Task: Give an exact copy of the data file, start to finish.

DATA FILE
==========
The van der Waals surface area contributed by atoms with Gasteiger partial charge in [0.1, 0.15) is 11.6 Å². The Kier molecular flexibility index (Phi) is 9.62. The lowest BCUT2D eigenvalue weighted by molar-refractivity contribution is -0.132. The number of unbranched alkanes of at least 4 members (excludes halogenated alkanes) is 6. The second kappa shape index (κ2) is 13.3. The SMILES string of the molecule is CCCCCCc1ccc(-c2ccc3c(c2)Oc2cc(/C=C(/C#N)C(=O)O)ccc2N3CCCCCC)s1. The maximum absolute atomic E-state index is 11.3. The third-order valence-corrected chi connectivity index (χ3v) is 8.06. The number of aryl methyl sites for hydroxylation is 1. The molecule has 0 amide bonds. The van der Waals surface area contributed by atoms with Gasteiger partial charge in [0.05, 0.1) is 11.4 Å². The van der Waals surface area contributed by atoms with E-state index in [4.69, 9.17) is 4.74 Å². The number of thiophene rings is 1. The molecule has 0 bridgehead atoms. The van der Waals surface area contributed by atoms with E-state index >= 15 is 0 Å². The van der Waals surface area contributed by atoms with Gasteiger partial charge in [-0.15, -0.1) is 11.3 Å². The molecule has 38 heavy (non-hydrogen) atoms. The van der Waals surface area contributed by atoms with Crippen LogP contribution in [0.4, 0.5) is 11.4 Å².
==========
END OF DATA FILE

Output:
The van der Waals surface area contributed by atoms with Gasteiger partial charge in [0.1, 0.15) is 11.6 Å². The Kier molecular flexibility index (Phi) is 9.62. The lowest BCUT2D eigenvalue weighted by molar-refractivity contribution is -0.132. The number of unbranched alkanes of at least 4 members (excludes halogenated alkanes) is 6. The second kappa shape index (κ2) is 13.3. The SMILES string of the molecule is CCCCCCc1ccc(-c2ccc3c(c2)Oc2cc(/C=C(/C#N)C(=O)O)ccc2N3CCCCCC)s1. The maximum absolute atomic E-state index is 11.3. The third-order valence-corrected chi connectivity index (χ3v) is 8.06. The number of aryl methyl sites for hydroxylation is 1. The molecule has 0 amide bonds. The van der Waals surface area contributed by atoms with Gasteiger partial charge in [0.05, 0.1) is 11.4 Å². The van der Waals surface area contributed by atoms with E-state index in [4.69, 9.17) is 4.74 Å². The number of thiophene rings is 1. The molecule has 0 bridgehead atoms. The van der Waals surface area contributed by atoms with E-state index >= 15 is 0 Å². The van der Waals surface area contributed by atoms with Gasteiger partial charge in [-0.15, -0.1) is 11.3 Å². The molecule has 38 heavy (non-hydrogen) atoms. The van der Waals surface area contributed by atoms with Crippen LogP contribution in [0.4, 0.5) is 11.4 Å².